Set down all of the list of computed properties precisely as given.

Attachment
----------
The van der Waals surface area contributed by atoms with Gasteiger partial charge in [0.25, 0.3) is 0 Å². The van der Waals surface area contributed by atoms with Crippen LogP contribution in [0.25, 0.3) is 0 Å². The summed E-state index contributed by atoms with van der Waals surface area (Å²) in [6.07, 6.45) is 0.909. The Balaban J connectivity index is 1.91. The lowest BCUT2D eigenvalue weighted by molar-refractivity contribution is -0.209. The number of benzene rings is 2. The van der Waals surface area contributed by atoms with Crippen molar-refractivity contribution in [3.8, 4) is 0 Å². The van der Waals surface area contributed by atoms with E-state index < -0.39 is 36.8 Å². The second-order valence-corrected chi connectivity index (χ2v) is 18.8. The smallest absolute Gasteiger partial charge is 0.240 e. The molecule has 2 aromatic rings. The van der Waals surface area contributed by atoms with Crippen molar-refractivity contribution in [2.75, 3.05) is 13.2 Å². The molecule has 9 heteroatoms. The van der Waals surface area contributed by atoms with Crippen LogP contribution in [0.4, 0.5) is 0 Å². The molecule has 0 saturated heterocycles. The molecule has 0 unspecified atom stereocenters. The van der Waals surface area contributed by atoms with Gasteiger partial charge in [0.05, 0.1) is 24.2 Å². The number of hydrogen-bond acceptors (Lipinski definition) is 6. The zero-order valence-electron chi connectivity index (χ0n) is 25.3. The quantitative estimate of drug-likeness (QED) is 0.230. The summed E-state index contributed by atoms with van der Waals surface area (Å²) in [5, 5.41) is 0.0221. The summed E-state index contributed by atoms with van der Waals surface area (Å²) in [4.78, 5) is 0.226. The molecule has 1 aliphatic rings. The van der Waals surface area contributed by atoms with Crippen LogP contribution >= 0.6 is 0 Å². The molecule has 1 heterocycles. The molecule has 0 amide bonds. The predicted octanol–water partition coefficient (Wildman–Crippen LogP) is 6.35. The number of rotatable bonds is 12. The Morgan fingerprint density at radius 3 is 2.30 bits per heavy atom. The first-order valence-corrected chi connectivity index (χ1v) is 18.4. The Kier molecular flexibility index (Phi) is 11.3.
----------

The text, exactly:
The van der Waals surface area contributed by atoms with Gasteiger partial charge in [0.25, 0.3) is 0 Å². The van der Waals surface area contributed by atoms with Crippen LogP contribution in [0.25, 0.3) is 0 Å². The summed E-state index contributed by atoms with van der Waals surface area (Å²) in [6.07, 6.45) is 0.909. The Balaban J connectivity index is 1.91. The lowest BCUT2D eigenvalue weighted by molar-refractivity contribution is -0.209. The number of benzene rings is 2. The van der Waals surface area contributed by atoms with Crippen molar-refractivity contribution in [3.8, 4) is 0 Å². The van der Waals surface area contributed by atoms with E-state index < -0.39 is 36.8 Å². The second-order valence-corrected chi connectivity index (χ2v) is 18.8. The smallest absolute Gasteiger partial charge is 0.240 e. The molecule has 2 aromatic rings. The van der Waals surface area contributed by atoms with Crippen molar-refractivity contribution in [2.75, 3.05) is 13.2 Å². The molecule has 9 heteroatoms. The van der Waals surface area contributed by atoms with Crippen LogP contribution in [0.4, 0.5) is 0 Å². The molecule has 0 saturated heterocycles. The molecule has 0 unspecified atom stereocenters. The van der Waals surface area contributed by atoms with Gasteiger partial charge in [0.05, 0.1) is 24.2 Å². The number of hydrogen-bond acceptors (Lipinski definition) is 6. The zero-order valence-electron chi connectivity index (χ0n) is 25.3. The quantitative estimate of drug-likeness (QED) is 0.230. The summed E-state index contributed by atoms with van der Waals surface area (Å²) in [5, 5.41) is 0.0221. The summed E-state index contributed by atoms with van der Waals surface area (Å²) in [4.78, 5) is 0.226. The molecule has 1 aliphatic rings. The van der Waals surface area contributed by atoms with Crippen LogP contribution >= 0.6 is 0 Å². The molecule has 1 heterocycles. The molecule has 0 amide bonds. The predicted octanol–water partition coefficient (Wildman–Crippen LogP) is 6.35. The number of rotatable bonds is 12. The Morgan fingerprint density at radius 3 is 2.30 bits per heavy atom. The first-order valence-corrected chi connectivity index (χ1v) is 18.4. The Kier molecular flexibility index (Phi) is 11.3.